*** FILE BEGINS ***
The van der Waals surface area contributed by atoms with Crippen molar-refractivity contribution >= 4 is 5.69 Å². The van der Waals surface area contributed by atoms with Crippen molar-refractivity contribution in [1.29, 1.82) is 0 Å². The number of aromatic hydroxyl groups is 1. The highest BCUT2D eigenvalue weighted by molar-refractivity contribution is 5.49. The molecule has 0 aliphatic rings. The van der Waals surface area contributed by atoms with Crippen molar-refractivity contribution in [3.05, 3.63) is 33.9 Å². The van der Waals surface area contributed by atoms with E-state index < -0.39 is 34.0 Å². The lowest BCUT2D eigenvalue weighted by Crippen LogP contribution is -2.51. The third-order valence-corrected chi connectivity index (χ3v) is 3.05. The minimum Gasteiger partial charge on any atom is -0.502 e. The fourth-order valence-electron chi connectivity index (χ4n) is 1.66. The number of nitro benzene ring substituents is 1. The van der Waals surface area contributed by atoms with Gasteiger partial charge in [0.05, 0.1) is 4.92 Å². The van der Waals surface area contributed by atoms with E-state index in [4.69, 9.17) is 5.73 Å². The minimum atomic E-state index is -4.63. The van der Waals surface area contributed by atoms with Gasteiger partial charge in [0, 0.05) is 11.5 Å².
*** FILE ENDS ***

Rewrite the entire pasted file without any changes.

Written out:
The van der Waals surface area contributed by atoms with Crippen molar-refractivity contribution >= 4 is 5.69 Å². The van der Waals surface area contributed by atoms with Crippen molar-refractivity contribution in [1.29, 1.82) is 0 Å². The number of aromatic hydroxyl groups is 1. The highest BCUT2D eigenvalue weighted by molar-refractivity contribution is 5.49. The molecule has 0 aliphatic rings. The van der Waals surface area contributed by atoms with Crippen molar-refractivity contribution in [3.05, 3.63) is 33.9 Å². The van der Waals surface area contributed by atoms with E-state index < -0.39 is 34.0 Å². The lowest BCUT2D eigenvalue weighted by Crippen LogP contribution is -2.51. The third-order valence-corrected chi connectivity index (χ3v) is 3.05. The minimum Gasteiger partial charge on any atom is -0.502 e. The fourth-order valence-electron chi connectivity index (χ4n) is 1.66. The number of nitro benzene ring substituents is 1. The van der Waals surface area contributed by atoms with Gasteiger partial charge in [0.05, 0.1) is 4.92 Å². The van der Waals surface area contributed by atoms with E-state index in [4.69, 9.17) is 5.73 Å². The minimum atomic E-state index is -4.63. The van der Waals surface area contributed by atoms with Gasteiger partial charge in [0, 0.05) is 11.5 Å².